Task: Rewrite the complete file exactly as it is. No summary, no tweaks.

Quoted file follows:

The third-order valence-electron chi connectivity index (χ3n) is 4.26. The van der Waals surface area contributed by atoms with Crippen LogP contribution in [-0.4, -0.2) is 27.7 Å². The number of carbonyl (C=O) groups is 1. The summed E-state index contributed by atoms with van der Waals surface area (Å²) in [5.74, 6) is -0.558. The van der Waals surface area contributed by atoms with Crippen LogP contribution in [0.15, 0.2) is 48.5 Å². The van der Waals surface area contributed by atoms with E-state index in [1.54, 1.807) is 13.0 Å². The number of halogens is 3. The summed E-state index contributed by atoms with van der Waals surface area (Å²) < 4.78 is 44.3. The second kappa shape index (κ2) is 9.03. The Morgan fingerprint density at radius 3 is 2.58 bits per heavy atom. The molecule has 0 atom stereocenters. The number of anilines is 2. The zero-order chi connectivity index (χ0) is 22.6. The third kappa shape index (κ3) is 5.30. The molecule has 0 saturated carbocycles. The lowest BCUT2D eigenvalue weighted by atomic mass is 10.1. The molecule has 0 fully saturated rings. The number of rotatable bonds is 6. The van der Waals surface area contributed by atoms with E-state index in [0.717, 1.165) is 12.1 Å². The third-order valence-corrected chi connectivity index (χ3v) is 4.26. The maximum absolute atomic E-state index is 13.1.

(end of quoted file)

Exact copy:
The third-order valence-electron chi connectivity index (χ3n) is 4.26. The van der Waals surface area contributed by atoms with Crippen LogP contribution in [-0.4, -0.2) is 27.7 Å². The number of carbonyl (C=O) groups is 1. The summed E-state index contributed by atoms with van der Waals surface area (Å²) in [5.74, 6) is -0.558. The van der Waals surface area contributed by atoms with Crippen LogP contribution in [0.15, 0.2) is 48.5 Å². The van der Waals surface area contributed by atoms with E-state index in [1.54, 1.807) is 13.0 Å². The number of halogens is 3. The summed E-state index contributed by atoms with van der Waals surface area (Å²) < 4.78 is 44.3. The second kappa shape index (κ2) is 9.03. The Morgan fingerprint density at radius 3 is 2.58 bits per heavy atom. The molecule has 0 atom stereocenters. The number of anilines is 2. The zero-order chi connectivity index (χ0) is 22.6. The third kappa shape index (κ3) is 5.30. The molecule has 0 saturated carbocycles. The lowest BCUT2D eigenvalue weighted by atomic mass is 10.1. The molecule has 0 fully saturated rings. The number of rotatable bonds is 6. The van der Waals surface area contributed by atoms with E-state index in [0.717, 1.165) is 12.1 Å². The third-order valence-corrected chi connectivity index (χ3v) is 4.26. The maximum absolute atomic E-state index is 13.1.